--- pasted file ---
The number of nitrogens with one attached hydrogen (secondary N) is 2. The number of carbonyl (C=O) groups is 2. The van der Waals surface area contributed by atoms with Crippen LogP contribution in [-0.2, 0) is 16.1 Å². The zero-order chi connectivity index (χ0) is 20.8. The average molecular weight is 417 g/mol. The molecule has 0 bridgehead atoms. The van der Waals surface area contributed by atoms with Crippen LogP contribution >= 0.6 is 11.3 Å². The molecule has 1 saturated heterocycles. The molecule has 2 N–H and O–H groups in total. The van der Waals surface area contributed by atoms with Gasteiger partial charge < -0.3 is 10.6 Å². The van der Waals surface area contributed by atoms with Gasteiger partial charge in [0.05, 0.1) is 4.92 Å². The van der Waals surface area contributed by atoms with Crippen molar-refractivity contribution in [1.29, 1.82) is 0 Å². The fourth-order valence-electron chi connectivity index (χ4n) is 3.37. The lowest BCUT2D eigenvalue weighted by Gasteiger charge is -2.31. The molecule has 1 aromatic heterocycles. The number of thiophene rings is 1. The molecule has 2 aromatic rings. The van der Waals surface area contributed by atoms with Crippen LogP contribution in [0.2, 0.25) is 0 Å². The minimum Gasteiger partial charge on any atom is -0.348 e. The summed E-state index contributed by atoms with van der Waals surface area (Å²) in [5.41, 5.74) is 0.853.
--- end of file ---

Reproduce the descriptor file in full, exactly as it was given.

The number of nitrogens with one attached hydrogen (secondary N) is 2. The number of carbonyl (C=O) groups is 2. The van der Waals surface area contributed by atoms with Crippen LogP contribution in [-0.2, 0) is 16.1 Å². The zero-order chi connectivity index (χ0) is 20.8. The average molecular weight is 417 g/mol. The molecule has 0 bridgehead atoms. The van der Waals surface area contributed by atoms with Crippen LogP contribution >= 0.6 is 11.3 Å². The molecule has 1 saturated heterocycles. The molecule has 2 N–H and O–H groups in total. The van der Waals surface area contributed by atoms with Gasteiger partial charge < -0.3 is 10.6 Å². The van der Waals surface area contributed by atoms with Gasteiger partial charge in [0.05, 0.1) is 4.92 Å². The van der Waals surface area contributed by atoms with Crippen molar-refractivity contribution in [1.29, 1.82) is 0 Å². The fourth-order valence-electron chi connectivity index (χ4n) is 3.37. The lowest BCUT2D eigenvalue weighted by Gasteiger charge is -2.31. The molecule has 1 aromatic heterocycles. The number of thiophene rings is 1. The molecule has 2 aromatic rings. The van der Waals surface area contributed by atoms with Crippen LogP contribution in [0.2, 0.25) is 0 Å². The minimum Gasteiger partial charge on any atom is -0.348 e. The summed E-state index contributed by atoms with van der Waals surface area (Å²) in [5.41, 5.74) is 0.853.